Good selection, but nothing beats having a good headphone amp to drive them with, and there are some fantastic amps from a crazy budget to relatively affordable one.

    Personally I have the AKG-702, not the 701 in the review and they are just awesome, however they sound like crap without a decent headphone amp. I'm very happy using the cheapish Trends Audio PA-10 Tube amp.

  9. KidCosmique


    Sennheiser wins again, lovely. They make the arguably most popular DJ headphones (the HD 25's) and equally popular in-ear ones CX-300's, both of which are reasonably priced and offer fantastic build and sound quality, so they would know how to make quality gear. I am however pleasantly surprised with the colour they've gone with the headphones reviewed here. Brave but effective.

    1. Bob Kentridge


      Senn HD-25s not only sound pretty good but are almost indestructible. They look old fashioned, plasticky and cheap, but I regard that as good thing.

  10. MJI Silver badge
    Thumb Up


    Nice to see them get top, I have a cheap pair with my Walkman and they are fantastic.

    Mine are over ear open ones.

  11. Anonymouslemming

    For PMPs ? Really ?

    Quite early in the article we read "If you want to raise your game from the freebies given out with a PMP..."

    Really? Most of these headphones will sound like utter rubbish on a standard PMP. The oomph to drive them just isn't there. Sure, if you've got an amp for your PMP you will get great quality out of these, but that's not the normal PMP use case.

    I tried the HD598s recently on an iPhone 4 and an iPod nano and they sounded like rubbish - unsellable. But plug them into an amp and they sound fantastic.

    I settled on the PX-200 from Sennheiser as these actually work with a PMP

    1. Wolfhound57


      That is probably because the Ipod and Nano are c**p.

  12. ttuk


    One thing that really really gets me is the crappy quality earphones that you get with apple products and other pmps and the amount of people that happily use them..

    They sound terrible! Even a £10 pair of buds from HMV is a 10x improvement over the crappy free ipod earphones..

    When commuting in london I regularly see obviously well off people well dressed with ipads and so on, and they're using the shitty free apple earbuds to listen to their music.. They've spent 500 quid on kit to listen to music on and have crap earbuds.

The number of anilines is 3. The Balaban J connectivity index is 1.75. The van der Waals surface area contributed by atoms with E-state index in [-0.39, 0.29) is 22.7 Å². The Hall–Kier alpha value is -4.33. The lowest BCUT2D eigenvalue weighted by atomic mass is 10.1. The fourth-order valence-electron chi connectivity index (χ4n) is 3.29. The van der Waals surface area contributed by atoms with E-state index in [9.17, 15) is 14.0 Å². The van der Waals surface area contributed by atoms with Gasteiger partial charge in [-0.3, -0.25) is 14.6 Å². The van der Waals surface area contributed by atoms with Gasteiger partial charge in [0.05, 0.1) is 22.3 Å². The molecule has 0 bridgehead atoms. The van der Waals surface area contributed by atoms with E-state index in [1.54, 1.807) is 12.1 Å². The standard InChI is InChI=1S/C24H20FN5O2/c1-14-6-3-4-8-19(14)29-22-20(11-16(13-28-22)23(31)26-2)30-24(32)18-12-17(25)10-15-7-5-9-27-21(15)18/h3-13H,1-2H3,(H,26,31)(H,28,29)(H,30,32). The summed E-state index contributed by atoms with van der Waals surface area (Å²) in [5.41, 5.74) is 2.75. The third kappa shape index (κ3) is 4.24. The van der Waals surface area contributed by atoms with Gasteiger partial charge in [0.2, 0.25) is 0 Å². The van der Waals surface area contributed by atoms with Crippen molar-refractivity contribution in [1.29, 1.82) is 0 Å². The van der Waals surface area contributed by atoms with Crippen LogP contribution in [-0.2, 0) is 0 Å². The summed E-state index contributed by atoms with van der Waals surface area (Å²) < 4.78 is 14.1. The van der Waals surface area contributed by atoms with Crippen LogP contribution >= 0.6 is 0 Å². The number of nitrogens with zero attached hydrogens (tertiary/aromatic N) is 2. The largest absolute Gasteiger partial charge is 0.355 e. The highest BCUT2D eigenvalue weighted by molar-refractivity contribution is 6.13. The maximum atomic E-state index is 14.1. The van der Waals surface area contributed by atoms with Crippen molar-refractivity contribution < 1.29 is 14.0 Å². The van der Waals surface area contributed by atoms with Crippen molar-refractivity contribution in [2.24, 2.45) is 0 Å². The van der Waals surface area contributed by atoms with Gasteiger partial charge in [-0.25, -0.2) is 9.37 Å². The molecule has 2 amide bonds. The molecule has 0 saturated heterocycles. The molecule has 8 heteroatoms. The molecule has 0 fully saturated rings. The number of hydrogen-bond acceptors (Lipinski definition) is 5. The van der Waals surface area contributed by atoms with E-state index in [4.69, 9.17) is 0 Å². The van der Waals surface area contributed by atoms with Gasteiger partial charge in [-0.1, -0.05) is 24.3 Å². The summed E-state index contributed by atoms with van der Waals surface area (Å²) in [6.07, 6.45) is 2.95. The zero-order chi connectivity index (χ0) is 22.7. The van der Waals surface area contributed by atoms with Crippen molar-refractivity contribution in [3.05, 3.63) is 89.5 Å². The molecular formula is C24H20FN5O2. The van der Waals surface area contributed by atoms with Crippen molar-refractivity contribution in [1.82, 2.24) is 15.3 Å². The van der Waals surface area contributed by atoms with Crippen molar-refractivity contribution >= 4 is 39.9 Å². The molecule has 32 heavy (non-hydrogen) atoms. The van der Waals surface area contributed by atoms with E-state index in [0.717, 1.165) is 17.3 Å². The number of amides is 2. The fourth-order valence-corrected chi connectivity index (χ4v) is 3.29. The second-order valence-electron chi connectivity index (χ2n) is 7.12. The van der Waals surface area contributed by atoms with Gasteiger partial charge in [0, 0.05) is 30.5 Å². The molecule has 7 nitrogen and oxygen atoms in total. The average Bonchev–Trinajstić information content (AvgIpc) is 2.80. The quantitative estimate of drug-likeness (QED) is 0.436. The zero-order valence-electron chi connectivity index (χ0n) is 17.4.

After all when buying hi-fi the recommendation typically is you spend 50% of your budget on amp and sources, and 50% on speakers.. these people have spent 100% on source..

    Its almost like spending £500 on a decent blu-ray player and then hooking it up to a 14" black and white crt TV.

    Personally due to the amount of background noise while commuting and the fact I'm not loaded I have spent around £60-70 on a half decent set of in ear buds. I would probably only spend the money on the ones listed above for home listening which I don't do much of.

    Even so when friends see them and ask how much they cost the reaction is usually "£60 for earphones?!!"

    I just don't get it.. I spend more time (1 or 2 hours a day) listening to these earphones than I do my home hi-fi setup, in terms of £s per hour of usage my earphones cost a fraction of a penny per hour..


    sorry, rant over.. bloody apple consumers, all style over functionality...

    1. Jay 2

      I agree!

      I agree about the nasty default Apple earphones which are terrible. Many a time I've been on the tube, and can hear what's coming out of someone's Apple contraptions over my own music (UE TripleFi 10 for the record).

      It would appear that many people use the Apple stuff now as it came with their iPhone and therefore they like using the microphone, remote etc to go hands free. Though in many cases they don't know that you can get better 3rd party earphones with the same functionality.